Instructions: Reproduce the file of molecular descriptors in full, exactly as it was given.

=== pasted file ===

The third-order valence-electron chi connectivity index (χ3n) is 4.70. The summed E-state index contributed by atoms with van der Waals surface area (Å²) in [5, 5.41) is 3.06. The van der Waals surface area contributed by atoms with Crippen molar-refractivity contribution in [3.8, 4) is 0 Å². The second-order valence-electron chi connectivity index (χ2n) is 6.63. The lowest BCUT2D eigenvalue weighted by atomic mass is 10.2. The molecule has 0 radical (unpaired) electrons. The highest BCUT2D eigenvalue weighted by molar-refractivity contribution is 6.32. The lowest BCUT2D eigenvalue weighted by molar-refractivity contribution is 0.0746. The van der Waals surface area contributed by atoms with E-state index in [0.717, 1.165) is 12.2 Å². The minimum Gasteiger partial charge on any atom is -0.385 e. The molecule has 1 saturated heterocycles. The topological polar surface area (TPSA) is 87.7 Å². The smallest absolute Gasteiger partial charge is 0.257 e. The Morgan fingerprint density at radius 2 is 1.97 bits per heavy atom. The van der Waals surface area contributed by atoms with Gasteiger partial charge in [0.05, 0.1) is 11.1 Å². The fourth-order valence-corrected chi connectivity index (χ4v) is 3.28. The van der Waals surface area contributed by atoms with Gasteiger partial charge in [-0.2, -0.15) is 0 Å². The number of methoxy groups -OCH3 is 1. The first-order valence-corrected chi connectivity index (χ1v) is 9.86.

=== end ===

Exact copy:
The third-order valence-electron chi connectivity index (χ3n) is 4.70. The summed E-state index contributed by atoms with van der Waals surface area (Å²) in [5, 5.41) is 3.06. The van der Waals surface area contributed by atoms with Crippen molar-refractivity contribution in [3.8, 4) is 0 Å². The second-order valence-electron chi connectivity index (χ2n) is 6.63. The lowest BCUT2D eigenvalue weighted by atomic mass is 10.2. The molecule has 0 radical (unpaired) electrons. The highest BCUT2D eigenvalue weighted by molar-refractivity contribution is 6.32. The lowest BCUT2D eigenvalue weighted by molar-refractivity contribution is 0.0746. The van der Waals surface area contributed by atoms with E-state index in [0.717, 1.165) is 12.2 Å². The minimum Gasteiger partial charge on any atom is -0.385 e. The molecule has 1 saturated heterocycles. The topological polar surface area (TPSA) is 87.7 Å². The smallest absolute Gasteiger partial charge is 0.257 e. The Morgan fingerprint density at radius 2 is 1.97 bits per heavy atom. The van der Waals surface area contributed by atoms with Gasteiger partial charge in [0.05, 0.1) is 11.1 Å². The fourth-order valence-corrected chi connectivity index (χ4v) is 3.28. The van der Waals surface area contributed by atoms with Gasteiger partial charge in [-0.2, -0.15) is 0 Å². The number of methoxy groups -OCH3 is 1. The first-order valence-corrected chi connectivity index (χ1v) is 9.86.